Dear Miss Manners: I've recently left elected office. How and when do I use "The Honorable" and "Senator"?
Gentle reader: Never.
Lest you squeal in protest, Miss Manners assures you that she is not trying to deprive you of your honors. But these are for others to confer. In writing to you, the correct address is "The Honorable," followed by your full name and no other title; you should be addressed as "Senator" with your surname.
But unless you are writing or talking to yourself, you should modestly refrain.
No dishes to pass
Dear Miss Manners: What is the proper etiquette as far as guests wanting to contribute to parties?
I like to entertain for different occasions, plan a menu and do the cooking myself. I finally got most people to accept this and just come to my parties.
I do, however, have one friend who insists on bringing a dish. I told her there is no need to bring anything, that I enjoy planning and doing the cooking. On one occasion, she told me we would do the party at her house if I didn't let her bring anything. It was my invitation and my party. I got so annoyed, I just canceled the party.
To my last invitation, she told me she would come to see everyone, but not eat anything. This would have been awkward, so I rescinded my invitation to her.
Is there any tactful way to respond to those who insist on bringing a dish and get my point across?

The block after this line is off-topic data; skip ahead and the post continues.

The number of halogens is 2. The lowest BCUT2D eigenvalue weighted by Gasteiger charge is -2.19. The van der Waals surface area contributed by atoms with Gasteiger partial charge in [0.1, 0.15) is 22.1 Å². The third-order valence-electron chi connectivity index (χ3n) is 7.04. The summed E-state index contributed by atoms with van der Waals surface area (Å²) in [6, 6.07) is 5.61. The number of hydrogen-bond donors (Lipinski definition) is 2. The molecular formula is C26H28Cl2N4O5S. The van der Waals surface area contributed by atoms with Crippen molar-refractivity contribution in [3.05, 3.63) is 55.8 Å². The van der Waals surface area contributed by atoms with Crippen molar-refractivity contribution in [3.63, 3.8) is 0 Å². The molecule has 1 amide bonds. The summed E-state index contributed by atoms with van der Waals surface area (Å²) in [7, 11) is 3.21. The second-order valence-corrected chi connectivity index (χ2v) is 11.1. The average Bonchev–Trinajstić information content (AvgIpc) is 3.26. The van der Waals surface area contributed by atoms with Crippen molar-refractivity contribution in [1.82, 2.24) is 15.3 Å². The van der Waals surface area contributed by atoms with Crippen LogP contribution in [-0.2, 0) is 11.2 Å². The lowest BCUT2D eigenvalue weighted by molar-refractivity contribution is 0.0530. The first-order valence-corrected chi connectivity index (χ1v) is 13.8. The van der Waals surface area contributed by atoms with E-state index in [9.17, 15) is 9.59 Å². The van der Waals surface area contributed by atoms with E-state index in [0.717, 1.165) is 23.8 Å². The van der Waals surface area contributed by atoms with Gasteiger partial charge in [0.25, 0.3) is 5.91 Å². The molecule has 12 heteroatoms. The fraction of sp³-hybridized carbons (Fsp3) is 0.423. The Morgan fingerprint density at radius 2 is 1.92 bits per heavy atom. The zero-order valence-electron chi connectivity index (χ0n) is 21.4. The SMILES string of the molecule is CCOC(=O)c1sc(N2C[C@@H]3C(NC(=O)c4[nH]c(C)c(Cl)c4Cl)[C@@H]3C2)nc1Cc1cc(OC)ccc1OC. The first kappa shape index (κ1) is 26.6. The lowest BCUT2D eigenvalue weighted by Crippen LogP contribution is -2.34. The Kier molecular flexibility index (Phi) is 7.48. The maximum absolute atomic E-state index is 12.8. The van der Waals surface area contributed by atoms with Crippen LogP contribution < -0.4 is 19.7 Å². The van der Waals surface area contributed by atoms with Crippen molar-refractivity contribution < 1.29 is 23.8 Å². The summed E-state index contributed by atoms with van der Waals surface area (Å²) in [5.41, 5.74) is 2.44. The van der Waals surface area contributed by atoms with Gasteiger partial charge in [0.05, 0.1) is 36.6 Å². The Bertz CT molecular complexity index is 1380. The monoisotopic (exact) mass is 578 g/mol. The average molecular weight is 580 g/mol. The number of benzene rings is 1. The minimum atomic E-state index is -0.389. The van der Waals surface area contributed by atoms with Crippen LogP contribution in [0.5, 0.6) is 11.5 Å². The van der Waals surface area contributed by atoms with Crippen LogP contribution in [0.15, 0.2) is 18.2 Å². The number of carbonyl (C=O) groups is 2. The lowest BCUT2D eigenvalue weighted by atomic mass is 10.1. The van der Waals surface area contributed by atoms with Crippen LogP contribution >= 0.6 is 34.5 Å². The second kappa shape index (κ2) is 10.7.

Gentle reader: You will get your point across by accepting those offerings while saying, "Thank you, we'll look forward to enjoying this tomorrow."
But don't you wonder why your supposed friends are frantic about contributing to the meal, to the point of antagonizing you?
Miss Manners guesses that it is because they believe that this excuses them from doing any share of the entertaining themselves. When your guest threatened to hijack your party, your response should not have been to cancel it, but to say, "Well, my party is already planned, but I'd be delighted if you would pick another date when we can go to you."
Dear Miss Manners: I find that I could use a guide to the invitation language regarding wedding attire.
For example, what does "semiformal" mean? What about "semiformal garden party"? "Informal"? "Day attire"? "Black tie optional"? And the latest: "festive attire"?
I am uncertain about how women and men should dress, not to mention how this is affected by the time and season of the wedding. Would you please explain?
Gentle reader: What they are all trying to say, in this improvised and confusing way, is "Please Dress Up."
"Miss Manners" is Judith Martin of the Washington Post. Send questions to her website, missmanners.com or to firstname.lastname@example.org.